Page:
* By submitting this form, you consent to publicly provide your name and email address to the three recipients named above, as well as CIJ. Your data will not be shared beyond these four recipients.
* Dengan menghantar borang ini, anda bersetuju untuk memberikan nama dan alamat e-mel anda kepada ketiga-tiga penerima yang disebutkan di atas, dan juga CIJ. Data anda tidak akan dikongsikan kepada selain dari empat penerima ini.
The climate for human rights defenders, artists, creatives, and the general public in Malaysia is becoming increasingly hostile. With the spectre of repressive laws jeopardizing one’s ability to work and speak out, and the ongoing COVID-19 pandemic that has been hitting the country hard, these actions by the police continue to pose a serious threat to our fundamental freedom of expression and artistic freedom. This year alone:
The police appear to be going on a rampage by using laws such as Section 233 of the Communications and Multimedia Act (CMA), Sections 500 and 505(b) of the Penal Code, and the Sedition Act, and resorting to retaliatory investigations against human rights defenders, artists, journalists, and even netizens for speaking up and being critical of the police and other State actors. Their despicable tactics of intimidating and threatening people and using the law as a tool to investigate embody the attempts to shut down public participation and acts as a precedent towards an authoritarian State.
|Individual’s name and designation||Alleged offence or wrongdoing||Investigations carried out under which law|
|Jufazli Shi Ahmad||Allegedly demanded a police raiding team to produce a search warrant and an arrest warrant.||Section 504 of the Penal Code, as well as Section 233 of the Communications and Multimedia Act 1998.|
|"Tawau 7"||Allegedly violated MCO standard operating procedures (SOP) by holding a gathering. According to reports, those arrested include Sabah-based social activists Mukmin Nantang, Mohd Azwan Irwan and relatives of villagers inside the lockdown perimeter. All 7 were remanded for two days and later freed.||Peaceful Assembly Act (PAA) 2012 (regulates public protests). The case is still under investigation|
|Nalini Elumalai, Khalid Ismath, S Arutchelvan, M Sivaranjani, Sevan Doraisamy, Wong Yan Ke and Numan Afifi Saadan||Investigated after attending a peaceful solidarity meeting for Fahmi Reza.||Peaceful Assembly Act (PAA) 2012 (regulates public protests).|
|Nalini Elumalai, Nik Aziz Afiq, S Arutchelvan, Wong Yan Ke and Sivarajan Arumugam||Investigated in relation to a gathering on May 1 in conjunction with May Day.||Peaceful Assembly Act (PAA) 2012 (regulates public protests).|
|Anna Har and Amin Landak||Investigated over the release of a four-minute animation based on the true story of a boy who testified to being tortured while under police custody with two of his friends. The film was illustrated by Amin, and premiered through a Freedom Film Network event, which Anna heads. Both individuals were questioned at Bukit Aman, following which Anna's office and Amin's home are raided.||Section 233 of the Communications and Multimedia Act and Sections 500 and 505B of the Penal Code.|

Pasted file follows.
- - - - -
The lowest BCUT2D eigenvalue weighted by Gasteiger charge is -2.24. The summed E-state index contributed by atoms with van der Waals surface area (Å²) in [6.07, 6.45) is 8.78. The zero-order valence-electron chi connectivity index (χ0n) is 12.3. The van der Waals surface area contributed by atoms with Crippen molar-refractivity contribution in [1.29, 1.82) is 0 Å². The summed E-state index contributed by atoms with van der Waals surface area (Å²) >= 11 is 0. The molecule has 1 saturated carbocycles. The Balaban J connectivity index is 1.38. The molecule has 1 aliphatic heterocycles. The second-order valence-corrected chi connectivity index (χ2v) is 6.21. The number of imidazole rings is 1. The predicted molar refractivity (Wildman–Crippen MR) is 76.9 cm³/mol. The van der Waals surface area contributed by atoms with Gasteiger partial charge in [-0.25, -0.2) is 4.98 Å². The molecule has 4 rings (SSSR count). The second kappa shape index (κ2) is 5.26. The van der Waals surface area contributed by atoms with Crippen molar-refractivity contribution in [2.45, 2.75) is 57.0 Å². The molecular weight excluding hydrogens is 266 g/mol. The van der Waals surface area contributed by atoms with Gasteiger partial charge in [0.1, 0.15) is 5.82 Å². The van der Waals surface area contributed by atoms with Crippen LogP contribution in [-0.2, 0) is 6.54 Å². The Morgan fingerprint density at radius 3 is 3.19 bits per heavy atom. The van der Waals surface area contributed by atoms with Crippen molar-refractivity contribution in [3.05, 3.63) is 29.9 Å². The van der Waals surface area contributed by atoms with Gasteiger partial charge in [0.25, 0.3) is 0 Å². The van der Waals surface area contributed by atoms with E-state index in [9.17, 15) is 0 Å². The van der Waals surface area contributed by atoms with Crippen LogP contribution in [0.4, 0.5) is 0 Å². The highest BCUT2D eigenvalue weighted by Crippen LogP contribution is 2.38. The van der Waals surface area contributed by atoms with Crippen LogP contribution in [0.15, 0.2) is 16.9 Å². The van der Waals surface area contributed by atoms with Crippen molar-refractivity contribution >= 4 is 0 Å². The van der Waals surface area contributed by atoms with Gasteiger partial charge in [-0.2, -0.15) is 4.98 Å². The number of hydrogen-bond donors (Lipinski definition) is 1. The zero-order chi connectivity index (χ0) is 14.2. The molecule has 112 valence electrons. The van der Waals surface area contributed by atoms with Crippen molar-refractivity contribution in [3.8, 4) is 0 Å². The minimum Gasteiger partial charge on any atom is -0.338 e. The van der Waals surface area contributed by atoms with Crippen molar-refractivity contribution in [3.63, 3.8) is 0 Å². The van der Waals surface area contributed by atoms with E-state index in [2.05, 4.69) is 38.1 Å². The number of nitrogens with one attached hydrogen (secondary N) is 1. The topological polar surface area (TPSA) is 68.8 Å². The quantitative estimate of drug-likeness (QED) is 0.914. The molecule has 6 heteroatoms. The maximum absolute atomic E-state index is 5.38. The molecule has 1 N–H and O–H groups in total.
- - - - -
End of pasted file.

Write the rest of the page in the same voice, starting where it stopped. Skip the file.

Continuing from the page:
|Suaram and Misi Solidarity||Police record statement from three activists to assist probe into animation on police brutality||Section 500 of the Penal Code for defamation, Section 505(b) of the Penal Code for “statements conducing to public mischief”, and Section 233(1)(a) of the Communications and Multimedia Act for improper use of network facilities|
|Azrul Mohd Khalib||Allegedly called for the use of MySejahtera data to track down residents in an EMCO location as an abuse, in a tweet. He was later questioned by the police.||Section 233 of the Communications and Multimedia Act and Sections 500 and 505B of the Penal Code.|
|Chong Ton||Cops quiz publisher, Home Ministry scrutinising content||He was not told under which section he was being investigated|
|Summoning of Free Malaysia Today (FMT) journalists over coverage of film depicting alleged police brutality||Two FMT journalists were called in as witnesses as part of a police investigation against the producers of a short animation on alleged police abuse of power.||Section 505 of the Penal Code (criminalises statements conducing to public mischief)|
|Summoning of three Malaysiakini journalists over coverage of death in police custody case||Police summoned Malaysiakini sub-editors Rusnizam Mahat and Aedi Asri Abdullah for questioning over three articles linked to the death of A Ganapathy, who died while in police custody. The police later questioned Malaysiakini journalist B Nantha Kumar as well.||Section 505 of the Penal Code (criminalises statements conducing to public mischief)|
The constant harassment and intimidation tactics would further impede efforts to promote a conducive human rights environment, good governance and accountability, and transparency in Malaysia. Exercising censorship would further erode the country’s already fragile state of democracy.
We demand that the Minister of Home Affairs, Datuk Seri Hamzah Zainudin and the Inspector-General of Police Datuk Seri Acryl Sani Abdullah Sani act on the following with immediate effect:
The corruption that runs through our police system has plagued Malaysia for years, yet it still remains one of the biggest dangers to public safety and democracy that we face. It is the responsibility of every police officer and lawmaker to exercise their influence to the fullest extent in order to serve and protect everyone in this country.
We deserve a better Malaysia where everyone does not have to live in fear of speaking and seeking the truth!